Matt Jetton recently stood in his driveway chatting about his youth — flying B-17s in World War II, joining the same University of Florida fraternity as former Gov. Lawton Chiles. Then he paused to think out loud.
Fifty years, he said.
He smiled and shook his head in wonder. That's a long time.
Jetton, 84, was still a young man in 1959 when he began building houses in the middle of nowhere, just north of Busch Boulevard and east of N Dale Mabry Highway, a two-lane road back then.
To the west was Lake Carroll, so it seemed fitting to call his subdivision Carrollwood.
Now known as Original Carrollwood, the neighborhood marks its 50th anniversary this year.
And on March 30, Jetton will be an honored guest at a Carrollwood Cultural Center social marking the milestone.
In that half-century, a lot has happened around Original Carrollwood.
Jetton went to the west side of Dale Mabry to build the larger Carrollwood Village. Meanwhile, others latched onto the Carrollwood name — a potent brand unto itself — for their own subdivisions and businesses.
Today greater Carrollwood, broadly defined, stretches for miles through northwestern Hillsborough, encompassing nearly 110,000 residents and about 2,500 businesses.
But Jetton's first 925-home neighborhood remains much as he envisioned it: centered on the lake, a stable place for families, with a private beach and other amenities that set it apart.
Its first homeowners created traditions — an annual pirate dance, Easter egg hunt and Fourth of July parade and cookout — that have kept the community close-knit.
"The only thing a builder can do is build the homes," said Jetton, who lives in Carrollwood Village with Mary, his wife of 59 years. "The personality of the community comes from the people who live there."
Jetton was born and grew up in South Tampa, where Jetton Avenue is named for his grandfather, an early builder and lumberman.
As a boy, he used to ride up to Lake Carroll on his bike, some 10 or 12 miles, to go swimming.
Later, after the war, after college and after building subdivisions farther south in Tampa, Jetton learned that 200-plus acres of the J.M. Ingram Fruit Corp. groves were for sale.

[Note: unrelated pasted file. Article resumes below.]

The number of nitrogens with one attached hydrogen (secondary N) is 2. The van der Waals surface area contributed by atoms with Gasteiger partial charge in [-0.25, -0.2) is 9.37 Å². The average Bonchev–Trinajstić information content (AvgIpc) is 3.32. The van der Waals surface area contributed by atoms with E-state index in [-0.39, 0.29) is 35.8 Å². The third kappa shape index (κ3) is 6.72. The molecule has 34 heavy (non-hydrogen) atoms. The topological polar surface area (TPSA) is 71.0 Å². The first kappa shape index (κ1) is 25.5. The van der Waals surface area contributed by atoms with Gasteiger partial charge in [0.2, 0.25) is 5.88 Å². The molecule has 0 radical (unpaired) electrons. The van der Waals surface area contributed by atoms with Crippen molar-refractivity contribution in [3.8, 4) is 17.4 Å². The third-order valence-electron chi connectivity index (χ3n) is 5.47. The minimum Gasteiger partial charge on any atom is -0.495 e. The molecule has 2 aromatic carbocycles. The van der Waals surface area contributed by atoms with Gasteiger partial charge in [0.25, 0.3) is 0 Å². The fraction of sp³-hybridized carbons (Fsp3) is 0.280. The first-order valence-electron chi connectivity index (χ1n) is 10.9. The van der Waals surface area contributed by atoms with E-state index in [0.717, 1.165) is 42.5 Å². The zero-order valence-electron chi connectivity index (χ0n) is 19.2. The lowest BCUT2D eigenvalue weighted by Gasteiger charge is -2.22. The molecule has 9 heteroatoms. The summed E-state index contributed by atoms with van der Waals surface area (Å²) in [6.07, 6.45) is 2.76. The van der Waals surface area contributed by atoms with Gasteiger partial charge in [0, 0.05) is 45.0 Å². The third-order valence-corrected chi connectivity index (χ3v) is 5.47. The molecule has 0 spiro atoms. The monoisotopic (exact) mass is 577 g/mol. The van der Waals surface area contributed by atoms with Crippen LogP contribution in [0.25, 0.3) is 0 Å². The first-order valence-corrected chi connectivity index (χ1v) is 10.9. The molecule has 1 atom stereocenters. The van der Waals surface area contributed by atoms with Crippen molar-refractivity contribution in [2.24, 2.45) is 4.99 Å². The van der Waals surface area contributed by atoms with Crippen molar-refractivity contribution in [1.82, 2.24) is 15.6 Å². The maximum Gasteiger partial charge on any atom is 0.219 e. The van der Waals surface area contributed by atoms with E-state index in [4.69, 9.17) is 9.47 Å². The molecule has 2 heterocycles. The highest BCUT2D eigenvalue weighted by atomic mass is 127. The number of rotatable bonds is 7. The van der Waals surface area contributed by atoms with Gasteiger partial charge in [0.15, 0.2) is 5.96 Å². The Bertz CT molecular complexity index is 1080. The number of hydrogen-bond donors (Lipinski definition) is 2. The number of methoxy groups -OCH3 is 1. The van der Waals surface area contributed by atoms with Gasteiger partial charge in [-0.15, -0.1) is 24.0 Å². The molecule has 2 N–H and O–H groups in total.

His company, SunState Builders, combined that with about a dozen other parcels, some of them just a house or two, to create a new subdivision of more than 300 acres.
But Jetton wasn't sure Tampa residents would even consider moving there.
At the time, there wasn't much on Dale Mabry north of Hillsborough Avenue beyond a hardware store and the Tennessean restaurant, he said.
"When you looked at it you knew it was a beautiful place," Jetton said. "The only problem was, it was a long way from Tampa."
Naming the community fell to Jetton's award-winning home designer, Betty O'Neal, then Betty Wild.
She liked the name Carrollwood, but the company's advertising agency said, no — too many double letters. It favored a two-word name, maybe with "Park" or "Estates" in it.
She insisted. Carrollwood it was.
Then, with just 15 minutes' notice, she had to name all the streets, too.
"They came in my office in a hurry," O'Neal said. "They had to have it for the post office."
Peacock Lane was a natural because grower James Ingram once turned some peacocks loose in his groves so their calls would alert him whenever anyone came on the property.
For others, "I couldn't think of anything except names of plywood," O'Neal said.
That's why Original Carrollwood has streets — Samara, Nakora and Korina — named for varieties of plywood popular in the early 1960s.
Homes in Original Carrollwood sold for $16,000 to $60,000 initially.
Early on, "it was real tough," Jetton said. "If someone walked in that door, you were elated."
Fortunately, the state decided to create the University of South Florida a few miles away.
USF's first president, John Allen, bought a house. So did 80 to 100 other faculty members and administrators.
Similarly, the opening of the first field office of the FBI in Tampa brought newcomers.
"If it hadn't been for USF, I'm not sure it would have ever gone," Jetton said.
In the decades that followed, greater Carrollwood came to include an area much larger than Original Carrollwood.
Hillsborough County's proposed community plan for greater Carrollwood covers an area from Van Dyke Road to Linebaugh Avenue and from the Veterans Expressway to Interstate 275.
Those boundaries could change, but they hint of Carrollwood's reach.
And the area's business community has grown as much as its population.
"When I moved here, you couldn't get a hamburger past 8:30 at night," said chiropractor Barry Shapiro of Carrollwood Family Medical and Rehabilitation Center.
Tired of cold winters in his home state of New York, Shapiro moved to Florida in the 1970s. He settled on Carrollwood after looking at an area from Port Richey to Naples.
One weeknight, he counted 86 cars on Dale Mabry in five minutes.
"It was an incredible number of cars for a street that had no lights," said Shapiro, who opened his practice in Carrollwood 30 years ago. "I didn't know where they were going or what was going on up here, but this is where I wanted to be."
He wasn't alone.
In 1986, the Carrollwood Area Business Association was created to give businesses a voice in local affairs and a chance to network with one another.
Today CABA has 425 members, and it recently held a networking event at a bank on Boy Scout Boulevard.
"Carrollwood itself has grown in density and in business opportunities," said accountant and past CABA president John Baumann. "But beyond that it has definitely stretched out."
Richard Danielson can be reached at Danielson@sptimes.com or (813) 269-5311.